New fossil bird found

May 1, 2008
New fossil bird found
Eoconfuciusornis zhengi, skeleton and feather impressions. Photo by Dr Zhoiu Zhonghe

Details of a fabulous new fossil bird from the world-famous fossil deposits of Liaoning in China, are published this week in the journal Science in China. Details of the bird's bone structure and feathers are exquisitely preserved.

The new bird, Eoconfuciusornis is the oldest known confuciusornithid, a group unique to China. It therefore represents an early stage in bird evolution. Confuciusornithids lived from 120-131 million years ago and include the oldest birds with horny beaks.

The fossil deposits of Liaoning, called collectively the Jehol Group, span much of the Early Cretaceous. Eoconfuciusornis falls between Archaeopteryx (150 million years) and the bulk of the Liaoning birds (125 million years), and it shows an intermediate stage in the improvement of bird flying capabilities.

Most bird fossils come from the Jiufotang and Yixian groups, dated about 125-120 million years, but the Dabeigou Formation where Eoconfuciusornis was found is 131 million years, so giving a span of 11 million years of evolution of this particular bird group.

The research was carried out at the University of Bristol by Dr Zhang Fucheng during 2005-6 in the Department of Earth Sciences. Professor Mike Benton who supervised Dr Zhang Fucheng when he was at Bristol said: “China never ceases to amaze, with remarkable new fossils being found again and again. The Eoconfuciusornis fossil is hugely important in plugging a major gap in our knowledge of bird evolution immediately after Archaeopteryx.”

Source: University of Bristol

Explore further: Fatty bird gland preserved over 48 million years

Related Stories

Fatty bird gland preserved over 48 million years

October 18, 2017

(Phys.org)—A team of researchers from the U.S., Ireland, Germany and the U.K. has found evidence of preservation of a fatty oil gland from a 48-million-year-old fossilized bird. In their paper published in Proceedings of ...

Dino-killing asteroid sped up bird evolution

September 21, 2017

Human activities could change the pace of evolution, similar to what occurred 66 million years ago when a giant asteroid wiped out the dinosaurs, leaving modern birds as their only descendants. That's one conclusion drawn ...

Non-avian dinosaur found to have laid blue eggs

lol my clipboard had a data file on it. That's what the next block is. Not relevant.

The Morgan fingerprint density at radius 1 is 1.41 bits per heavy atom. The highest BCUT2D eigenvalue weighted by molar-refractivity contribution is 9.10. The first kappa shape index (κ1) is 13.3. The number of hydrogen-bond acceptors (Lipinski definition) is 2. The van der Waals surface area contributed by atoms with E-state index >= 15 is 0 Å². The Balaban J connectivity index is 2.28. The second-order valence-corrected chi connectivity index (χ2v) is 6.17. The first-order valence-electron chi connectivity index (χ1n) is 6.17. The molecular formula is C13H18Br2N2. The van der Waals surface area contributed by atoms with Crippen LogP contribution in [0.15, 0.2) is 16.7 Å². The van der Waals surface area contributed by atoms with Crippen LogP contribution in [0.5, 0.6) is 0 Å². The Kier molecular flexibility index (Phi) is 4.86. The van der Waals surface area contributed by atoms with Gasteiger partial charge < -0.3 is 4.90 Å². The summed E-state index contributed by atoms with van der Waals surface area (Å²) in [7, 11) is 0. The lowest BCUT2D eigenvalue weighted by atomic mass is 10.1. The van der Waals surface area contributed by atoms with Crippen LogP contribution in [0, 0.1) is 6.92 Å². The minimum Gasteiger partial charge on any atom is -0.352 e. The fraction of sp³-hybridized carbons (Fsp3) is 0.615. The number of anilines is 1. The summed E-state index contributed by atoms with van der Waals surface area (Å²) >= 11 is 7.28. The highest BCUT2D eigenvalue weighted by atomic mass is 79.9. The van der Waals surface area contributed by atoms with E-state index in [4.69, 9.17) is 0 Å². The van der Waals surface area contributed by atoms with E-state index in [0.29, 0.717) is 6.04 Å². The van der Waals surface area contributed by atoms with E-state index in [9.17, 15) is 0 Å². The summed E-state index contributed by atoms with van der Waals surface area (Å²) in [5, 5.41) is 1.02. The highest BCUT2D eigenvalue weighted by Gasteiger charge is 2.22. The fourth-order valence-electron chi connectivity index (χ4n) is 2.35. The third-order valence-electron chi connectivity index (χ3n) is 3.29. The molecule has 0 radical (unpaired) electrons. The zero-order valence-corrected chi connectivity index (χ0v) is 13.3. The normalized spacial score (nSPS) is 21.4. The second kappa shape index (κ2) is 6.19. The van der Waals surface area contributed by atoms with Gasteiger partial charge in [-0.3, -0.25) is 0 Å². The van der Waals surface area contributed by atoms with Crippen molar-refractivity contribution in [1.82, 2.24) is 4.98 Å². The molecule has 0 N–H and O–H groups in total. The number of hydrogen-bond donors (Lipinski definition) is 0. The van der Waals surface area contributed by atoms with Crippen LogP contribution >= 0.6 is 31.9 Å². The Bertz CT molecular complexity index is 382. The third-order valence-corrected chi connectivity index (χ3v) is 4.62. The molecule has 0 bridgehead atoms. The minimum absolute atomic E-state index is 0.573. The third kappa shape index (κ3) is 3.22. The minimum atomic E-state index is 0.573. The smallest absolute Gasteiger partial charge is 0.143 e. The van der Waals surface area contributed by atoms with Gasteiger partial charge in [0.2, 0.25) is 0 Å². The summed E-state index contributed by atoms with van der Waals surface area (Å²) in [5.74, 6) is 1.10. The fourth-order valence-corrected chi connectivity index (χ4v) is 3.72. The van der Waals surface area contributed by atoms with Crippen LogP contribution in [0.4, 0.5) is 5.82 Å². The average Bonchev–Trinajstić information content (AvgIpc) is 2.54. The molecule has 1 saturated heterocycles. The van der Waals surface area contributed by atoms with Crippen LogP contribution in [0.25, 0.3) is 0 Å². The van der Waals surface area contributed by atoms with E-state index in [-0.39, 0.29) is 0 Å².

September 20, 2017

(Phys.org)—A team of researchers from Germany and the U.S. has found that a non-avian dinosaur living in what is now China laid colored eggs. In their paper published on the peer-reviewed site PeerJ, the team describes ...

Big herbivorous dinosaurs ate crustaceans as a side dish

September 21, 2017

Some big plant-eating dinosaurs roaming present-day Utah some 75 million years ago were slurping up crustaceans on the side, a behavior that may have been tied to reproductive activities, says a new University of Colorado ...

Recommended for you

Metacognition training boosts gen chem exam scores

October 20, 2017

It's a lesson in scholastic humility: You waltz into an exam, confident that you've got a good enough grip on the class material to swing an 80 percent or so, maybe a 90 if some of the questions go your way.

Scientists see order in complex patterns of river deltas

October 19, 2017

River deltas, with their intricate networks of waterways, coastal barrier islands, wetlands and estuaries, often appear to have been formed by random processes, but scientists at the University of California, Irvine and other ...

Six degrees of separation: Why it is a small world after all

October 19, 2017

It's a small world after all - and now science has explained why. A study conducted by the University of Leicester and KU Leuven, Belgium, examined how small worlds emerge spontaneously in all kinds of networks, including ...

Ancient DNA offers new view on saber-toothed cats' past

October 19, 2017

Researchers who've analyzed the complete mitochondrial genomes from ancient samples representing two species of saber-toothed cats have a new take on the animals' history over the last 50,000 years. The data suggest that ...

0 comments

Please sign in to add a comment. Registration is free, and takes less than a minute. Read more

Click here to reset your password.
Sign in to get notified via email when new comments are made.